Article  PubMed  PubMed Central  Google Scholar 

  10. 10.

    Cable NT, Elliott KJ. The influence of reproductive hormones on muscle strength. Biol Rhythm Res. 2004;35(3):235–44. https://doi.org/10.1080/09291010412331335788.

    CAS  Article  Google Scholar 

  11. 11.

    Knowles OE, Aisbett B, Main LC, Drinkwater EJ, Orellana L, Lamon S. Resistance training and skeletal muscle protein metabolism in eumenorrheic females: implications for researchers and practitioners. Sports Med. 2019;12:1–4. https://doi.org/10.1007/s40279-019-01132-7.

    Article  Google Scholar 

  12. 12.

    Davis HC, Hackney AC. The hypothalamic–pituitary–ovarian axis and oral contraceptives: regulation and function. In: Hackney AC, editor. Sex hormones, exercise and women: scientific and clinical aspects. London: Springer; 2017. p. 1–17.

    Google Scholar 

  13. 13.

    Landgren BM, Unden AL, Diczfalusy E. Hormonal profile of the cycle in 68 normally menstruating women. Acta Endocrinol. 1980;94(1):89–98.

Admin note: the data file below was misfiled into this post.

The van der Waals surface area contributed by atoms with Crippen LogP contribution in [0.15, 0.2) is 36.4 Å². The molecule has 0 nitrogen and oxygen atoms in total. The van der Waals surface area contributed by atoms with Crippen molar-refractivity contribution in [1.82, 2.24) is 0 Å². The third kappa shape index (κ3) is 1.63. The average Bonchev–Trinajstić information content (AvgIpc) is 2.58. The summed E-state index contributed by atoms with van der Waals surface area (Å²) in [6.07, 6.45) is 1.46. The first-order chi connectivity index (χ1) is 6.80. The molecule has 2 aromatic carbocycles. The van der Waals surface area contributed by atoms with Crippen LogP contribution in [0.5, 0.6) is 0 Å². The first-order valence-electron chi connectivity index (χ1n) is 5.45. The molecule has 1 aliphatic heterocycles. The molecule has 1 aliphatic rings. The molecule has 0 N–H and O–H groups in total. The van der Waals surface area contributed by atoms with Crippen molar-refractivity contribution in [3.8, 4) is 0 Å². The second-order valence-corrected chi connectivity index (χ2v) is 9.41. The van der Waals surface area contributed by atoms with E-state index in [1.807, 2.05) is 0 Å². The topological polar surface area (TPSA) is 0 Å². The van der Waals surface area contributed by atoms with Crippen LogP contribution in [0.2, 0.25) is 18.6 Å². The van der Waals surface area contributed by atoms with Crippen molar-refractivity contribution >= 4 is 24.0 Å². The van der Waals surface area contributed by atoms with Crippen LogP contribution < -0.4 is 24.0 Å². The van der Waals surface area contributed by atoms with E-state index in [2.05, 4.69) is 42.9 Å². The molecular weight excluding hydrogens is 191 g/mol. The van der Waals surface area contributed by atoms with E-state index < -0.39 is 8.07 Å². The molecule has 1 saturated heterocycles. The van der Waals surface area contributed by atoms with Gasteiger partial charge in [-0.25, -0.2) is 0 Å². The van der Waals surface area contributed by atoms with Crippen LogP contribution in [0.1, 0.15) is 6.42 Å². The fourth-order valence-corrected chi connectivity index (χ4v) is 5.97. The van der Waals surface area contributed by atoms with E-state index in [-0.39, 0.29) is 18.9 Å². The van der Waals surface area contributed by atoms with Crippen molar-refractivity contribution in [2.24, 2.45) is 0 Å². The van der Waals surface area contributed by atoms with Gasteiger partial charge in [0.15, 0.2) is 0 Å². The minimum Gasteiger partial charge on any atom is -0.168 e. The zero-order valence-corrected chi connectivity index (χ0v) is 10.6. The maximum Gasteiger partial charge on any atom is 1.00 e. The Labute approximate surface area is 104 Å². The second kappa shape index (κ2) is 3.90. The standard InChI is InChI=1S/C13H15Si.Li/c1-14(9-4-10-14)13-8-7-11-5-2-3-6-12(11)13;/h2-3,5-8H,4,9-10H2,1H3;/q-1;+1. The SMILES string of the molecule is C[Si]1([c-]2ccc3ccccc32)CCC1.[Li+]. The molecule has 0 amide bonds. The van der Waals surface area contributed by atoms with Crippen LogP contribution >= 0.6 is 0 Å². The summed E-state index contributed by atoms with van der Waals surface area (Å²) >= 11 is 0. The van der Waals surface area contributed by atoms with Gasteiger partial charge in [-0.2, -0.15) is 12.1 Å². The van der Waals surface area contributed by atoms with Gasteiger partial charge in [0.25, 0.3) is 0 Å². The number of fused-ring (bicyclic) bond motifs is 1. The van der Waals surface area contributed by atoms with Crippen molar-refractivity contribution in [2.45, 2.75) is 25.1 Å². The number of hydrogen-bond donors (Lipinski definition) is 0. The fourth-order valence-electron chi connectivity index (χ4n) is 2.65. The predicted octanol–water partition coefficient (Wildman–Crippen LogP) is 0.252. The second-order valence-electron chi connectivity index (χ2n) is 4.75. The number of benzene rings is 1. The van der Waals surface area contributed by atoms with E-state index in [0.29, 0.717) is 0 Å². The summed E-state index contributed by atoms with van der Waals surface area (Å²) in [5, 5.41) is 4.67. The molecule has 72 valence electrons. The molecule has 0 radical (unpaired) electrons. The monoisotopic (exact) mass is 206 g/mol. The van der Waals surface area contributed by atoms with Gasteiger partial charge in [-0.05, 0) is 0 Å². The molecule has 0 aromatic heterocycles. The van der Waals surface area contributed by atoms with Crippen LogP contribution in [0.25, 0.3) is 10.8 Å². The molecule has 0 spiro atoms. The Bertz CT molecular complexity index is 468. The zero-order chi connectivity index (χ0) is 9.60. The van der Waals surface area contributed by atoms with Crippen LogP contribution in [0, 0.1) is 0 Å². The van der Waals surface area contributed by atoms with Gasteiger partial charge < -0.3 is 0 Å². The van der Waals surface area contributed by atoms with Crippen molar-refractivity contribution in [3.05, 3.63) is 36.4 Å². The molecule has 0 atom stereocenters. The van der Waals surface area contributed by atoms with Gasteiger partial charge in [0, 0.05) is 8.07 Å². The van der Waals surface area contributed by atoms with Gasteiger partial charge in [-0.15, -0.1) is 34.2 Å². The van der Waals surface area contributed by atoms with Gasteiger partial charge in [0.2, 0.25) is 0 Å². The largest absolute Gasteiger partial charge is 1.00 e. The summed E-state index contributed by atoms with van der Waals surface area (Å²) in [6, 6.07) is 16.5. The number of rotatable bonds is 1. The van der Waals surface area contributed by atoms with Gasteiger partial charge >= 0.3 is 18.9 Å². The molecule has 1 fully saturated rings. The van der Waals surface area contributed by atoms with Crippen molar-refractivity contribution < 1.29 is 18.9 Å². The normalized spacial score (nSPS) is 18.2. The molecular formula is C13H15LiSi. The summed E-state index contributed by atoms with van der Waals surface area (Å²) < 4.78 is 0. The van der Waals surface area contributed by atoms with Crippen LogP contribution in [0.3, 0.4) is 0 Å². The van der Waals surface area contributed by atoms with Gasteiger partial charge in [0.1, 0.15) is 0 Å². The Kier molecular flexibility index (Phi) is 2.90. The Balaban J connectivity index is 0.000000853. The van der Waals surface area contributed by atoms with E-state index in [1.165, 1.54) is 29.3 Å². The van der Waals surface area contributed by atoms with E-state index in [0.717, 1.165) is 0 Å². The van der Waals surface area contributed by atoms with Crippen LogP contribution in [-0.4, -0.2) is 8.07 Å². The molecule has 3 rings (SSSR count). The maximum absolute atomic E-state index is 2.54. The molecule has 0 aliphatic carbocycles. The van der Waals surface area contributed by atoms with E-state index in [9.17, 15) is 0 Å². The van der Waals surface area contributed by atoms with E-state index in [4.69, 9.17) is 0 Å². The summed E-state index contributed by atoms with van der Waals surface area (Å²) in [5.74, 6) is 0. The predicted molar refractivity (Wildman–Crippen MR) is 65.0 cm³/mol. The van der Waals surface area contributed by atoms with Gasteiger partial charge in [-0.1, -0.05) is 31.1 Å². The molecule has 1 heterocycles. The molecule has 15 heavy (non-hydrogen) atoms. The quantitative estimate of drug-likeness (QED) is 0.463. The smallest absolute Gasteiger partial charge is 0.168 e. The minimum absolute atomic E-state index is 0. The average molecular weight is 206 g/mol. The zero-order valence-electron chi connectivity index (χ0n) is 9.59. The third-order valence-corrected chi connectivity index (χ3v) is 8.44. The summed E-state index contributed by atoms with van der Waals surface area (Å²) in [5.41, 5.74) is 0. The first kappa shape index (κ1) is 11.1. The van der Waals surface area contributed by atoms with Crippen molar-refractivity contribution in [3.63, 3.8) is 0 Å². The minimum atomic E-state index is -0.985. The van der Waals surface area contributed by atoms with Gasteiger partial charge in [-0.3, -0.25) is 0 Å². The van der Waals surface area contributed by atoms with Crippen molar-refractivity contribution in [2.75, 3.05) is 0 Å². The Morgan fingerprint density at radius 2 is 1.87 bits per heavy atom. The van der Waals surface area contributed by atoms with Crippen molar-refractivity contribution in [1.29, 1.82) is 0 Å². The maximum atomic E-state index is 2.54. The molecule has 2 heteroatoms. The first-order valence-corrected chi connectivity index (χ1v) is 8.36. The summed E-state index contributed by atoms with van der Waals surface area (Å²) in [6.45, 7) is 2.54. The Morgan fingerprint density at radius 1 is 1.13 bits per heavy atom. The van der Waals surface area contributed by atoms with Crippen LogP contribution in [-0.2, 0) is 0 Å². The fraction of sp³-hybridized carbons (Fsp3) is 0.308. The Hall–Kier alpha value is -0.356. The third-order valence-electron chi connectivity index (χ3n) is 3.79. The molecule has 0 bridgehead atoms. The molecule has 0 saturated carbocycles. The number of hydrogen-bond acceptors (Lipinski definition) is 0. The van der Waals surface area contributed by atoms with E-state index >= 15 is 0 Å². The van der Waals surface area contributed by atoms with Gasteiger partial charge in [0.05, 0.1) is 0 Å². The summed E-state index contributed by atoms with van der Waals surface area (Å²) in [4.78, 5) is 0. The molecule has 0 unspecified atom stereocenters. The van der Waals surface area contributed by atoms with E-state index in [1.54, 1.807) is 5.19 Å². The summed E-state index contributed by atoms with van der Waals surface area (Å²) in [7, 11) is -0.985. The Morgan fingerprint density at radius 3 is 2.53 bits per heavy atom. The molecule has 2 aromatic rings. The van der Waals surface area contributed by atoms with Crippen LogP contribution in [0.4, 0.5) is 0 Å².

CAS  Google Scholar 

  14. 14.

    Owen JA. Physiology of the menstrual cycle. Am J Clin Nutr. 1975;28(4):333–8.

    CAS  PubMed  PubMed Central  Google Scholar 

  15. 15.

    Janse de Jonge XA. Effects of the menstrual cycle on exercise performance. Sports Med. 2003;33(11):833–51. https://doi.org/10.2165/00007256-200333110-00004.

    Article  PubMed  PubMed Central  Google Scholar 

  16. 16.

    Mihm M, Gangooly S, Muttukrishna S. The normal menstrual cycle in women. Anim Reprod Sci. 2011;124(3–4):229–36. https://doi.org/10.1016/j.anireprosci.2010.08.030.

    CAS  Article  PubMed  PubMed Central  Google Scholar 

  17. 17.

    de Jonge XAJ, Thompson B, Han A. Methodological recommendations for menstrual cycle research in sports and exercise. Med Sci Sports Exerc. 2019;51(12):2610–7. https://doi.org/10.1249/MSS.0000000000002073.

    Article  Google Scholar